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Unbound Feet: A Social History of Chinese Women in San Francisco Paperback – November 15, 1995

10 customer reviews
ISBN-13: 978-0520088672 ISBN-10: 0520088670

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Editorial Reviews

From Library Journal

Yung (Chinese Women of America: A Pictorial History, Univ. of Washington Pr., 1986) has written a thorough and engrossing social history of Chinese women in San Francisco, from the turn of the century through the end of World War II. Using oral history interviews, unpublished autobiographies, government census reports, and English- and Chinese-language newspapers, Yung illuminates the larger canvas of social change with the stories of specific women from the first and second generations and their quests to improve their lives. The book is particularly valuable for its analysis of class differences within the Chinese community (merchant, peasant, bound servant, etc.), which created even more obstacles for Chinese women to overcome. This work offers engrossing reading; highly recommended for academic and public libraries.?Katharine L. Kan, Aiea P.L., Hawaii
Copyright 1995 Reed Business Information, Inc.

From the Inside Flap

"A stunning and sweeping piece of historical scholarship. It represents a major contribution to research in U.S. women's history."—Vicki L. Ruiz, author of Cannery Women, Cannery Lives: Mexican Women, Unionization, and the California Food Processing Industry, 1930-1950

"Judy Yung's latest and most impressive work demonstrates how an engaged, community-based scholar can reclaim an experience otherwise silenced."—John Kuo Wei Tchen, author of Genthe's Photographs of San Francisco's Old Chinatown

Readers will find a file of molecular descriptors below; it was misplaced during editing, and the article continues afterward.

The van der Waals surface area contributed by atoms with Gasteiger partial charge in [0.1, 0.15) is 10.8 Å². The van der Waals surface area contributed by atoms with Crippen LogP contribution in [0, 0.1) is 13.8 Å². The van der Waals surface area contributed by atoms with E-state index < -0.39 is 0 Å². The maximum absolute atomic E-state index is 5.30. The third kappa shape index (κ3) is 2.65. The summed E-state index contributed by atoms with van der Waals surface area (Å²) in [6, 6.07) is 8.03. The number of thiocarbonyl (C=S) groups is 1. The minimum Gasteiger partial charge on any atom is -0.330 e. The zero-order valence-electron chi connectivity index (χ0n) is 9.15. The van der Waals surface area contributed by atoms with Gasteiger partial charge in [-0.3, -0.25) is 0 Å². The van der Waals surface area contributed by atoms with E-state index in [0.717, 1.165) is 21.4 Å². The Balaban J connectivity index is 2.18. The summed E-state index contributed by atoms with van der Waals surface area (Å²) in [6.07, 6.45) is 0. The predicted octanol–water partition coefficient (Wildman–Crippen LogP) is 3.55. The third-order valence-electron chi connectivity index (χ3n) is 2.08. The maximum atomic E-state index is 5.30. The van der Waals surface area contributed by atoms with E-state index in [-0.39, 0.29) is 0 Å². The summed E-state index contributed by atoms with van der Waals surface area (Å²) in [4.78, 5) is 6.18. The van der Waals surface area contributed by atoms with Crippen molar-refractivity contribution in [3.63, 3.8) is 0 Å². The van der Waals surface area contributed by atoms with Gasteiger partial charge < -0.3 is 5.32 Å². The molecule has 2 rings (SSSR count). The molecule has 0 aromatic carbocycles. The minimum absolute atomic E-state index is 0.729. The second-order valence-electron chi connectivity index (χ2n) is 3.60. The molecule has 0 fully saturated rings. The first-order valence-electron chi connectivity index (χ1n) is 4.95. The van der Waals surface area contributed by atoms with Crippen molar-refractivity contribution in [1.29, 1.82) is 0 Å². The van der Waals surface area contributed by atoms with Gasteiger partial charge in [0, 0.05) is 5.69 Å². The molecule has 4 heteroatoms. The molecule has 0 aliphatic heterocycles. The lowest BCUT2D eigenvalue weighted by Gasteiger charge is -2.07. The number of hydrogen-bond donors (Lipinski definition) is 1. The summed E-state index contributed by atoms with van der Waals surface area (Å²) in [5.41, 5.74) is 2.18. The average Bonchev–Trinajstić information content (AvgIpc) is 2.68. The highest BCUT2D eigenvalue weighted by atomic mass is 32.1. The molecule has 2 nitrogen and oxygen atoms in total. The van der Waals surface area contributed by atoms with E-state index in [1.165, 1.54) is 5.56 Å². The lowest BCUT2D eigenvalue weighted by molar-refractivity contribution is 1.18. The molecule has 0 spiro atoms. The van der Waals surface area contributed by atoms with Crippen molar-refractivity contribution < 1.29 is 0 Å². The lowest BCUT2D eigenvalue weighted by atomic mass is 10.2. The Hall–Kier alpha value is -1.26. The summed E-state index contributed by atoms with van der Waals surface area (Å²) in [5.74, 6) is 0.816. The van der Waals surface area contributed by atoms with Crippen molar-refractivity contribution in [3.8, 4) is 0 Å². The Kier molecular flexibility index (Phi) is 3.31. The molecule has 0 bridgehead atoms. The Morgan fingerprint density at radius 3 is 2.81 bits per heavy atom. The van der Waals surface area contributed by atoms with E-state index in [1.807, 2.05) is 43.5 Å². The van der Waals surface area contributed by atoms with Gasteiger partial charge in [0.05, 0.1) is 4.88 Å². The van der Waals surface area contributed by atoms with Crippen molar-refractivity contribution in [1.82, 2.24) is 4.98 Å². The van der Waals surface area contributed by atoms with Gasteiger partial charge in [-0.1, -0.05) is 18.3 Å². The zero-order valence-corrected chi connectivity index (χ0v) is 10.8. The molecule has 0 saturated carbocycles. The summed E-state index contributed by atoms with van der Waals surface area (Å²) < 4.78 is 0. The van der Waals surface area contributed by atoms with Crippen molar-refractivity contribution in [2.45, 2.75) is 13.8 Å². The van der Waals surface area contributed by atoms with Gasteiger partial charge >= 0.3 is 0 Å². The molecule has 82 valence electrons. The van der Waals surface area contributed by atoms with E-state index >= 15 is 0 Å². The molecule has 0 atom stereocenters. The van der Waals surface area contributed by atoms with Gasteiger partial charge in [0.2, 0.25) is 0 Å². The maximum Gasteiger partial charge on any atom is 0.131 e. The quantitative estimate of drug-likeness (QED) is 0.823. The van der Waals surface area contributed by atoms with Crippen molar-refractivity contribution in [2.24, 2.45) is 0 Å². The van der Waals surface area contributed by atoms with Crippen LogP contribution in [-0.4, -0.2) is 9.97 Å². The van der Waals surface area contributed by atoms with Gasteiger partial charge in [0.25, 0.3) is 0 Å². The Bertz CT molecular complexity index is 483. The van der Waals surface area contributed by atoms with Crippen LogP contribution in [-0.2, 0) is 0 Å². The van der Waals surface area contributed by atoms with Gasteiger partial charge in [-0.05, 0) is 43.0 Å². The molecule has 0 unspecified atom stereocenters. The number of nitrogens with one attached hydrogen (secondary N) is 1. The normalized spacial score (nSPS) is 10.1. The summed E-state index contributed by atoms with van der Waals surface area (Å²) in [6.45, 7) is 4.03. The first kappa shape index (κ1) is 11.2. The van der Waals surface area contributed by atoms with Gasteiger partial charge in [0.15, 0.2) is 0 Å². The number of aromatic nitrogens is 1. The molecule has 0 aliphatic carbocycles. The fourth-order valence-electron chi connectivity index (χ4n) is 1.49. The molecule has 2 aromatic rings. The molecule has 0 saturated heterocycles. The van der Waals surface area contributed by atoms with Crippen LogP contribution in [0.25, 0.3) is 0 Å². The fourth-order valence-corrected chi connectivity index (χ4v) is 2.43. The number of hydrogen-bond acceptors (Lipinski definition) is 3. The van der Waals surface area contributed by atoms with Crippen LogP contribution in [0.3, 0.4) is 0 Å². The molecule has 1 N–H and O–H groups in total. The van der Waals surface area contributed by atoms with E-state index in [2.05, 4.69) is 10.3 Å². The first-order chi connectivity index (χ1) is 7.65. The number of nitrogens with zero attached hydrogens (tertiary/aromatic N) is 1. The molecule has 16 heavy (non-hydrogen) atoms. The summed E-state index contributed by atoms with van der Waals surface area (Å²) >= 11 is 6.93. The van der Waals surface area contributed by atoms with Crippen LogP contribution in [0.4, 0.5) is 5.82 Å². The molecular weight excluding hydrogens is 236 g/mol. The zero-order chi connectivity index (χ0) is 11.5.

"Judy Yung possesses a humane and deep feeling for her subjects. A good listener, she allows these women to emerge in her pages as interesting and complex. Sweeping in chronology and comprehensive in scope, her study invites us to reach toward an intricate understanding of the making of our multicultural society."—Ronald Takaki, author of Strangers from a Different Shore: A History of Asian Americans

"Yung's book combines the richness of a community study, including engaging cameo biographies, with a broad survey of Chinese American women's history."—Mari Jo Buhle, author of Women and American Socialism, 1870-1920

"This is passionate and illuminating scholarship that adds a needed dimension to the discourse of women of color in general, and Chinese American women in particular."—Paula Giddings, author of When and Where I Enter: The Impact of Black Women on Race and Sex in America

"Students and teachers of U.S. women's history will be grateful for Yung's compelling overview of the history of Chinese American women and for the ways her focus on San Francisco brings women's community, family, and personal conflicts to life. A memorable and important book."—Kathryn Kish Sklar, author of Florence Kelley and Nation's Work: The Rise of Women's Political Culture, 1830-1900
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Product Details

  • Paperback: 395 pages
  • Publisher: University of California Press (November 15, 1995)
  • Language: English
  • ISBN-10: 0520088670
  • ISBN-13: 978-0520088672
  • Product Dimensions: 6 x 1 x 9 inches
  • Shipping Weight: 1.4 pounds (View shipping rates and policies)
  • Average Customer Review: 4.3 out of 5 stars  See all reviews (10 customer reviews)
  • Amazon Best Sellers Rank: #394,084 in Books (See Top 100 in Books)

More About the Author

Professor Emeritus Judy Yung is a second-generation Chinese American born and raised in San Francisco Chinatown. She received her Master's in Library Science and Ph.D. in Ethnic Studies from UC Berkeley. She worked as a public librarian and community journalist before joining the faculty at UC Santa Cruz, where she taught courses in Asian American history, women's studies, oral history, and mixed race.

Dedicated to reclaiming Chinese American and women's history, she has written numerous books and articles about Chinese immigration and Chinese American women and served as a historical consultant to the Chinese Historical Society of America, the Angel Island Immigration Station Foundation, and many other historical and film projects through the years.